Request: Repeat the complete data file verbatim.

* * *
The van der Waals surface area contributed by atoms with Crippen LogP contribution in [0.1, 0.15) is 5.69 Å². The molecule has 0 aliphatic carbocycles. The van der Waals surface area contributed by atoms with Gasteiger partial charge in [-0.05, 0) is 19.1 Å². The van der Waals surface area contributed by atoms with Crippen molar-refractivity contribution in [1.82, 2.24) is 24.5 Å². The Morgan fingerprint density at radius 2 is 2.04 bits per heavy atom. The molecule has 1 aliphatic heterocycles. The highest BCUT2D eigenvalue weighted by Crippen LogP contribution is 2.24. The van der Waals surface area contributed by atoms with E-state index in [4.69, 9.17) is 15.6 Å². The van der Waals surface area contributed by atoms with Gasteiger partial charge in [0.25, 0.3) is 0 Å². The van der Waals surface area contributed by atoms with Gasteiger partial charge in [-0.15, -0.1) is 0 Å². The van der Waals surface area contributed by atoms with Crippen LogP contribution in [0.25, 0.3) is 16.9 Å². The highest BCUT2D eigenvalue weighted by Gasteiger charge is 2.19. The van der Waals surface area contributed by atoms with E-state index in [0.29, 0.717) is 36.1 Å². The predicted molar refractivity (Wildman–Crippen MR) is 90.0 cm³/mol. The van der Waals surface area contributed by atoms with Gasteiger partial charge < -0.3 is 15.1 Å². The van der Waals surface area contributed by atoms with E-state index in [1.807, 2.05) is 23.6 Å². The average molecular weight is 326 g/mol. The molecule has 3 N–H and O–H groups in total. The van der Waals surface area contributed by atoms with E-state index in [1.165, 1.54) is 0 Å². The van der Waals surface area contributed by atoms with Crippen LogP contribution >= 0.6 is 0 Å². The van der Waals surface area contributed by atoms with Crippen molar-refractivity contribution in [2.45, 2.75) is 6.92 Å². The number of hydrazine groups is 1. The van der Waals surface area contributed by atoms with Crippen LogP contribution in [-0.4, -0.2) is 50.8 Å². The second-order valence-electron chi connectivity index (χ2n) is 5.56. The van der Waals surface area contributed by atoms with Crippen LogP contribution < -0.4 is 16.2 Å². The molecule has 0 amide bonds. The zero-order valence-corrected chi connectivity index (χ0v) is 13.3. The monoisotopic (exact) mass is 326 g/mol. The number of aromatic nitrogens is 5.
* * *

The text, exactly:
The van der Waals surface area contributed by atoms with Crippen LogP contribution in [0.1, 0.15) is 5.69 Å². The molecule has 0 aliphatic carbocycles. The van der Waals surface area contributed by atoms with Gasteiger partial charge in [-0.05, 0) is 19.1 Å². The van der Waals surface area contributed by atoms with Crippen molar-refractivity contribution in [1.82, 2.24) is 24.5 Å². The Morgan fingerprint density at radius 2 is 2.04 bits per heavy atom. The molecule has 1 aliphatic heterocycles. The highest BCUT2D eigenvalue weighted by Crippen LogP contribution is 2.24. The van der Waals surface area contributed by atoms with E-state index in [4.69, 9.17) is 15.6 Å². The van der Waals surface area contributed by atoms with Gasteiger partial charge in [0.25, 0.3) is 0 Å². The van der Waals surface area contributed by atoms with Gasteiger partial charge in [-0.15, -0.1) is 0 Å². The van der Waals surface area contributed by atoms with Crippen LogP contribution in [0.25, 0.3) is 16.9 Å². The highest BCUT2D eigenvalue weighted by Gasteiger charge is 2.19. The van der Waals surface area contributed by atoms with E-state index in [0.29, 0.717) is 36.1 Å². The predicted molar refractivity (Wildman–Crippen MR) is 90.0 cm³/mol. The van der Waals surface area contributed by atoms with Gasteiger partial charge < -0.3 is 15.1 Å². The van der Waals surface area contributed by atoms with E-state index in [1.807, 2.05) is 23.6 Å². The average molecular weight is 326 g/mol. The molecule has 3 N–H and O–H groups in total. The van der Waals surface area contributed by atoms with E-state index in [1.165, 1.54) is 0 Å². The van der Waals surface area contributed by atoms with Crippen LogP contribution >= 0.6 is 0 Å². The van der Waals surface area contributed by atoms with Crippen molar-refractivity contribution in [2.45, 2.75) is 6.92 Å². The number of hydrazine groups is 1. The van der Waals surface area contributed by atoms with Crippen LogP contribution in [-0.4, -0.2) is 50.8 Å². The second-order valence-electron chi connectivity index (χ2n) is 5.56. The van der Waals surface area contributed by atoms with Crippen LogP contribution < -0.4 is 16.2 Å². The molecule has 0 amide bonds. The zero-order valence-corrected chi connectivity index (χ0v) is 13.3. The monoisotopic (exact) mass is 326 g/mol. The number of aromatic nitrogens is 5.